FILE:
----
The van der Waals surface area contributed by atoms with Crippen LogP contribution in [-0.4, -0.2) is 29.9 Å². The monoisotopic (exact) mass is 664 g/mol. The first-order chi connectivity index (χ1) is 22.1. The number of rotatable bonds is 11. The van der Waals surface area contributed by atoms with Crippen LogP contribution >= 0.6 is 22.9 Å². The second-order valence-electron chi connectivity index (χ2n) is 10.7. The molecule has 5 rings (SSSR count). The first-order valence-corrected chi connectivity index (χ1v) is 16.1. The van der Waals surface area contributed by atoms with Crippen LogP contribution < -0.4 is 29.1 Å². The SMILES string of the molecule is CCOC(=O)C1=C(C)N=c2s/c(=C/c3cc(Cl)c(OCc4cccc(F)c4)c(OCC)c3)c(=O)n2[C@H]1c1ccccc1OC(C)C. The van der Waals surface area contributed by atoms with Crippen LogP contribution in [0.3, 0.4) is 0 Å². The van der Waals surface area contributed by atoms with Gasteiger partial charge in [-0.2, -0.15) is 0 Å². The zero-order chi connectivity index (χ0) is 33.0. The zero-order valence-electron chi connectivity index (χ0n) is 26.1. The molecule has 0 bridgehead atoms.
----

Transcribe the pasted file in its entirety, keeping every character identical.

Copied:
The van der Waals surface area contributed by atoms with Crippen LogP contribution in [-0.4, -0.2) is 29.9 Å². The monoisotopic (exact) mass is 664 g/mol. The first-order chi connectivity index (χ1) is 22.1. The number of rotatable bonds is 11. The van der Waals surface area contributed by atoms with Crippen LogP contribution >= 0.6 is 22.9 Å². The second-order valence-electron chi connectivity index (χ2n) is 10.7. The molecule has 5 rings (SSSR count). The first-order valence-corrected chi connectivity index (χ1v) is 16.1. The van der Waals surface area contributed by atoms with Crippen LogP contribution < -0.4 is 29.1 Å². The SMILES string of the molecule is CCOC(=O)C1=C(C)N=c2s/c(=C/c3cc(Cl)c(OCc4cccc(F)c4)c(OCC)c3)c(=O)n2[C@H]1c1ccccc1OC(C)C. The van der Waals surface area contributed by atoms with Crippen LogP contribution in [0.3, 0.4) is 0 Å². The van der Waals surface area contributed by atoms with Gasteiger partial charge in [-0.2, -0.15) is 0 Å². The zero-order chi connectivity index (χ0) is 33.0. The zero-order valence-electron chi connectivity index (χ0n) is 26.1. The molecule has 0 bridgehead atoms.